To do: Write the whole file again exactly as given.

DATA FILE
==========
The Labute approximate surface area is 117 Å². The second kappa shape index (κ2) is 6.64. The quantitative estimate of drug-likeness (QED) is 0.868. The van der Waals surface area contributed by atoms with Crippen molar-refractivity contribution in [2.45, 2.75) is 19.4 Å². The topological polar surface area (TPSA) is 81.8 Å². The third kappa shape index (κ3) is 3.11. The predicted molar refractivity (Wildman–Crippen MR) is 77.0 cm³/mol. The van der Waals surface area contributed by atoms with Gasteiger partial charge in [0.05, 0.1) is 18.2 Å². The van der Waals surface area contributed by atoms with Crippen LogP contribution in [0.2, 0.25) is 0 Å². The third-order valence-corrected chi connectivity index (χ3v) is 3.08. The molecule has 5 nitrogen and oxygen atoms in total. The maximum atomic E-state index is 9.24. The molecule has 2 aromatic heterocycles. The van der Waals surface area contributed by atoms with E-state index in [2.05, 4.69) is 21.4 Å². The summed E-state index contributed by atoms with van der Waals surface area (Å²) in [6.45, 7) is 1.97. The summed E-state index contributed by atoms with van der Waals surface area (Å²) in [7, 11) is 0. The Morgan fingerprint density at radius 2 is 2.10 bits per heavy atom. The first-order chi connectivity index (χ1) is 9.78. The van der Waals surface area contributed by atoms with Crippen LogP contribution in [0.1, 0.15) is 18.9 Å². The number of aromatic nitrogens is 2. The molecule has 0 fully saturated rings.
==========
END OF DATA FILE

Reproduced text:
The Labute approximate surface area is 117 Å². The second kappa shape index (κ2) is 6.64. The quantitative estimate of drug-likeness (QED) is 0.868. The van der Waals surface area contributed by atoms with Crippen molar-refractivity contribution in [2.45, 2.75) is 19.4 Å². The topological polar surface area (TPSA) is 81.8 Å². The third kappa shape index (κ3) is 3.11. The predicted molar refractivity (Wildman–Crippen MR) is 77.0 cm³/mol. The van der Waals surface area contributed by atoms with Gasteiger partial charge in [0.05, 0.1) is 18.2 Å². The van der Waals surface area contributed by atoms with Crippen LogP contribution in [0.2, 0.25) is 0 Å². The third-order valence-corrected chi connectivity index (χ3v) is 3.08. The molecule has 5 nitrogen and oxygen atoms in total. The maximum atomic E-state index is 9.24. The molecule has 2 aromatic heterocycles. The van der Waals surface area contributed by atoms with E-state index in [2.05, 4.69) is 21.4 Å². The summed E-state index contributed by atoms with van der Waals surface area (Å²) in [6.45, 7) is 1.97. The summed E-state index contributed by atoms with van der Waals surface area (Å²) in [7, 11) is 0. The Morgan fingerprint density at radius 2 is 2.10 bits per heavy atom. The first-order chi connectivity index (χ1) is 9.78. The van der Waals surface area contributed by atoms with Crippen LogP contribution in [0.1, 0.15) is 18.9 Å². The number of aromatic nitrogens is 2. The molecule has 0 fully saturated rings.